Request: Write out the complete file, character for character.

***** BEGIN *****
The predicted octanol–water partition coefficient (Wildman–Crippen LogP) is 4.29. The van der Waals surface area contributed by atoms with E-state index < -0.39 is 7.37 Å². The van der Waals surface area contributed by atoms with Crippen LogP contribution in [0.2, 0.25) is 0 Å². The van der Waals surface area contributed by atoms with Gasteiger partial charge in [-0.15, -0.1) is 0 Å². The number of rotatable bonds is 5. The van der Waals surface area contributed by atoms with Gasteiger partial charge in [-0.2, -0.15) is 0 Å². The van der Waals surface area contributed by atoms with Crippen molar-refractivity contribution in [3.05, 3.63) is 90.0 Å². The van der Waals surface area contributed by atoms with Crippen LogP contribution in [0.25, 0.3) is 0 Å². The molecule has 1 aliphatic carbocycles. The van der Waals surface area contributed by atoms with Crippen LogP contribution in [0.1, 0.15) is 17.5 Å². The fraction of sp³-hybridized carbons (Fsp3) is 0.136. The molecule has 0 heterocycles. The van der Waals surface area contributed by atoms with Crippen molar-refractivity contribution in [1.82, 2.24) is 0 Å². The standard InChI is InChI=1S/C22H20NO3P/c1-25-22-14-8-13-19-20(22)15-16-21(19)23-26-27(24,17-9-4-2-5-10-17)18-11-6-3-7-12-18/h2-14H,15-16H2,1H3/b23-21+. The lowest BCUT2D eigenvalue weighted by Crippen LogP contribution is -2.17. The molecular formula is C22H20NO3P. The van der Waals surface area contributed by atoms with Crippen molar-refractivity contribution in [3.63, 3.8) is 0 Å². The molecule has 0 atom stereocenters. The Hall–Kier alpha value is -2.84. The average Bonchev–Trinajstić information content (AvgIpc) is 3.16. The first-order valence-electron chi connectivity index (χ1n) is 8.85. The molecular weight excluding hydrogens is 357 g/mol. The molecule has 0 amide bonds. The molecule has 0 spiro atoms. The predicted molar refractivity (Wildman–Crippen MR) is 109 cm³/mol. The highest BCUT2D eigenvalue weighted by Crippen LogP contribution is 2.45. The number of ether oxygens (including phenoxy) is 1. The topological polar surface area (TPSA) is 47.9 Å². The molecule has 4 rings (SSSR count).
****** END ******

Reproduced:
The predicted octanol–water partition coefficient (Wildman–Crippen LogP) is 4.29. The van der Waals surface area contributed by atoms with E-state index < -0.39 is 7.37 Å². The van der Waals surface area contributed by atoms with Crippen LogP contribution in [0.2, 0.25) is 0 Å². The van der Waals surface area contributed by atoms with Gasteiger partial charge in [-0.15, -0.1) is 0 Å². The number of rotatable bonds is 5. The van der Waals surface area contributed by atoms with Gasteiger partial charge in [-0.2, -0.15) is 0 Å². The van der Waals surface area contributed by atoms with Crippen molar-refractivity contribution in [3.05, 3.63) is 90.0 Å². The van der Waals surface area contributed by atoms with Crippen LogP contribution in [0.25, 0.3) is 0 Å². The molecule has 1 aliphatic carbocycles. The van der Waals surface area contributed by atoms with Crippen LogP contribution in [0.1, 0.15) is 17.5 Å². The fraction of sp³-hybridized carbons (Fsp3) is 0.136. The molecule has 0 heterocycles. The van der Waals surface area contributed by atoms with Crippen molar-refractivity contribution in [1.82, 2.24) is 0 Å². The standard InChI is InChI=1S/C22H20NO3P/c1-25-22-14-8-13-19-20(22)15-16-21(19)23-26-27(24,17-9-4-2-5-10-17)18-11-6-3-7-12-18/h2-14H,15-16H2,1H3/b23-21+. The lowest BCUT2D eigenvalue weighted by Crippen LogP contribution is -2.17. The molecular formula is C22H20NO3P. The van der Waals surface area contributed by atoms with Crippen molar-refractivity contribution in [3.63, 3.8) is 0 Å². The molecule has 0 atom stereocenters. The Hall–Kier alpha value is -2.84. The average Bonchev–Trinajstić information content (AvgIpc) is 3.16. The first-order valence-electron chi connectivity index (χ1n) is 8.85. The molecular weight excluding hydrogens is 357 g/mol. The molecule has 0 amide bonds. The molecule has 0 spiro atoms. The predicted molar refractivity (Wildman–Crippen MR) is 109 cm³/mol. The highest BCUT2D eigenvalue weighted by Crippen LogP contribution is 2.45. The number of ether oxygens (including phenoxy) is 1. The topological polar surface area (TPSA) is 47.9 Å². The molecule has 4 rings (SSSR count).